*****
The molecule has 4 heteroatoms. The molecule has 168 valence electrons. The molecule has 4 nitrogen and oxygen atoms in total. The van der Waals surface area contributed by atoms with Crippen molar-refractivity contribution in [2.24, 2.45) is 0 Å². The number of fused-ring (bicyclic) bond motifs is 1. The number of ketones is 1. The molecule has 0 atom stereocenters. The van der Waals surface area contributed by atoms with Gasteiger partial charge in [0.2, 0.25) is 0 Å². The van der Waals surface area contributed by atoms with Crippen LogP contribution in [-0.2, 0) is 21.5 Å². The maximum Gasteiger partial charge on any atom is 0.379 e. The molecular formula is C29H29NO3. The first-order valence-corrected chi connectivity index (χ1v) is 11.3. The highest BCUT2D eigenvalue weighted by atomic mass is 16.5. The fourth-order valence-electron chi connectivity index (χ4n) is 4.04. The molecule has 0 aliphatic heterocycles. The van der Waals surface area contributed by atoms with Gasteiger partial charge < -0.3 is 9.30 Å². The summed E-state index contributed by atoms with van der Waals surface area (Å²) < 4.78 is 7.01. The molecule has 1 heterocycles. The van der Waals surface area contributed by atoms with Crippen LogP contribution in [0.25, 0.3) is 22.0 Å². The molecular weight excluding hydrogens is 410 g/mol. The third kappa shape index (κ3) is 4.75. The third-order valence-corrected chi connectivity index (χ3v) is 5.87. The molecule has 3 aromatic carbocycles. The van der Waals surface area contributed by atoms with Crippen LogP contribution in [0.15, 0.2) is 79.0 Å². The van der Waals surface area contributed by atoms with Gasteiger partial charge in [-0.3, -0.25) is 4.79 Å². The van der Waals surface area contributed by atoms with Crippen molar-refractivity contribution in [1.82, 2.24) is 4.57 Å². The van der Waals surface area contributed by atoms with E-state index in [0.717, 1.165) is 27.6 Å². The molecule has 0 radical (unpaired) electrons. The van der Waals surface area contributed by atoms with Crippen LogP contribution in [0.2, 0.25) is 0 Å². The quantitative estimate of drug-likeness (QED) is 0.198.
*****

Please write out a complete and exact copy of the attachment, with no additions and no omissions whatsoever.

The molecule has 4 heteroatoms. The molecule has 168 valence electrons. The molecule has 4 nitrogen and oxygen atoms in total. The van der Waals surface area contributed by atoms with Crippen molar-refractivity contribution in [2.24, 2.45) is 0 Å². The number of fused-ring (bicyclic) bond motifs is 1. The number of ketones is 1. The molecule has 0 atom stereocenters. The van der Waals surface area contributed by atoms with Gasteiger partial charge in [0.2, 0.25) is 0 Å². The van der Waals surface area contributed by atoms with Crippen LogP contribution in [-0.2, 0) is 21.5 Å². The maximum Gasteiger partial charge on any atom is 0.379 e. The molecular formula is C29H29NO3. The first-order valence-corrected chi connectivity index (χ1v) is 11.3. The highest BCUT2D eigenvalue weighted by atomic mass is 16.5. The fourth-order valence-electron chi connectivity index (χ4n) is 4.04. The molecule has 0 aliphatic heterocycles. The van der Waals surface area contributed by atoms with Gasteiger partial charge < -0.3 is 9.30 Å². The summed E-state index contributed by atoms with van der Waals surface area (Å²) < 4.78 is 7.01. The molecule has 1 heterocycles. The van der Waals surface area contributed by atoms with Crippen LogP contribution in [0.25, 0.3) is 22.0 Å². The molecular weight excluding hydrogens is 410 g/mol. The third kappa shape index (κ3) is 4.75. The third-order valence-corrected chi connectivity index (χ3v) is 5.87. The molecule has 3 aromatic carbocycles. The van der Waals surface area contributed by atoms with Crippen LogP contribution in [0.15, 0.2) is 79.0 Å². The van der Waals surface area contributed by atoms with Gasteiger partial charge in [-0.3, -0.25) is 4.79 Å². The van der Waals surface area contributed by atoms with Crippen molar-refractivity contribution in [1.82, 2.24) is 4.57 Å². The van der Waals surface area contributed by atoms with E-state index in [0.717, 1.165) is 27.6 Å². The molecule has 0 radical (unpaired) electrons. The van der Waals surface area contributed by atoms with Crippen LogP contribution in [0.2, 0.25) is 0 Å². The quantitative estimate of drug-likeness (QED) is 0.198.